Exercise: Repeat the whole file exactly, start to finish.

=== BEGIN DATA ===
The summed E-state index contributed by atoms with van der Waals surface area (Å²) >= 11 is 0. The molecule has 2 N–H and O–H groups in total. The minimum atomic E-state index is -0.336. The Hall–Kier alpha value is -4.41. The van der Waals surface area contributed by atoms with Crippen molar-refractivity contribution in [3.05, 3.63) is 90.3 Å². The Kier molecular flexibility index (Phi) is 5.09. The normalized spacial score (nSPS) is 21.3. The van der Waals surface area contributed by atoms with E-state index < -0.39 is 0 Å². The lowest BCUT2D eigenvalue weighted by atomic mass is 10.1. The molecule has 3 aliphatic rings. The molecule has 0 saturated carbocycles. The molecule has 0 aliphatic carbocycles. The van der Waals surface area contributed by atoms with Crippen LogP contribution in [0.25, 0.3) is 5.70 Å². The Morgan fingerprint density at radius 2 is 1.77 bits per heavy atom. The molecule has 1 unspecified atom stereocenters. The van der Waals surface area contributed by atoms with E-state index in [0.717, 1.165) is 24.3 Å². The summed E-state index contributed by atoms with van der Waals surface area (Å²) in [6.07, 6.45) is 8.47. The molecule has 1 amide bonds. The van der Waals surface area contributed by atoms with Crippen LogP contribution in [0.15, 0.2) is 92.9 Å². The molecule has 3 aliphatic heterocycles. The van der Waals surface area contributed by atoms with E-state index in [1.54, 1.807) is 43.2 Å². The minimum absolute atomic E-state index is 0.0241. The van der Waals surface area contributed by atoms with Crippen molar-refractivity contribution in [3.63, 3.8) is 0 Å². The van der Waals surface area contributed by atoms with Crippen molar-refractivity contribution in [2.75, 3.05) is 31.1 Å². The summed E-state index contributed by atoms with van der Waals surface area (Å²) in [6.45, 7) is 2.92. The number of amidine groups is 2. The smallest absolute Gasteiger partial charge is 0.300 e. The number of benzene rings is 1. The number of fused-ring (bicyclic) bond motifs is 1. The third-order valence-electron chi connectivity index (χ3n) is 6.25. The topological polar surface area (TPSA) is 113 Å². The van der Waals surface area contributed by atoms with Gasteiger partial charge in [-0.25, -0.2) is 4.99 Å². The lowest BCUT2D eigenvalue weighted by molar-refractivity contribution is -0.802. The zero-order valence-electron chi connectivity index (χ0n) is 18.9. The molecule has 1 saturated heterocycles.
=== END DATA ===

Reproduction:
The summed E-state index contributed by atoms with van der Waals surface area (Å²) >= 11 is 0. The molecule has 2 N–H and O–H groups in total. The minimum atomic E-state index is -0.336. The Hall–Kier alpha value is -4.41. The van der Waals surface area contributed by atoms with Crippen molar-refractivity contribution in [3.05, 3.63) is 90.3 Å². The Kier molecular flexibility index (Phi) is 5.09. The normalized spacial score (nSPS) is 21.3. The van der Waals surface area contributed by atoms with E-state index < -0.39 is 0 Å². The lowest BCUT2D eigenvalue weighted by atomic mass is 10.1. The molecule has 3 aliphatic rings. The molecule has 0 saturated carbocycles. The molecule has 0 aliphatic carbocycles. The van der Waals surface area contributed by atoms with Crippen LogP contribution in [0.25, 0.3) is 5.70 Å². The Morgan fingerprint density at radius 2 is 1.77 bits per heavy atom. The molecule has 1 unspecified atom stereocenters. The van der Waals surface area contributed by atoms with E-state index in [0.717, 1.165) is 24.3 Å². The summed E-state index contributed by atoms with van der Waals surface area (Å²) in [6.07, 6.45) is 8.47. The molecule has 1 amide bonds. The van der Waals surface area contributed by atoms with Crippen LogP contribution in [0.15, 0.2) is 92.9 Å². The molecule has 3 aliphatic heterocycles. The van der Waals surface area contributed by atoms with E-state index in [1.54, 1.807) is 43.2 Å². The minimum absolute atomic E-state index is 0.0241. The van der Waals surface area contributed by atoms with Crippen molar-refractivity contribution in [3.63, 3.8) is 0 Å². The van der Waals surface area contributed by atoms with Crippen molar-refractivity contribution in [2.75, 3.05) is 31.1 Å². The summed E-state index contributed by atoms with van der Waals surface area (Å²) in [6.45, 7) is 2.92. The number of amidine groups is 2. The smallest absolute Gasteiger partial charge is 0.300 e. The number of benzene rings is 1. The number of fused-ring (bicyclic) bond motifs is 1. The third-order valence-electron chi connectivity index (χ3n) is 6.25. The topological polar surface area (TPSA) is 113 Å². The van der Waals surface area contributed by atoms with Gasteiger partial charge in [-0.25, -0.2) is 4.99 Å². The lowest BCUT2D eigenvalue weighted by molar-refractivity contribution is -0.802. The zero-order valence-electron chi connectivity index (χ0n) is 18.9. The molecule has 1 saturated heterocycles.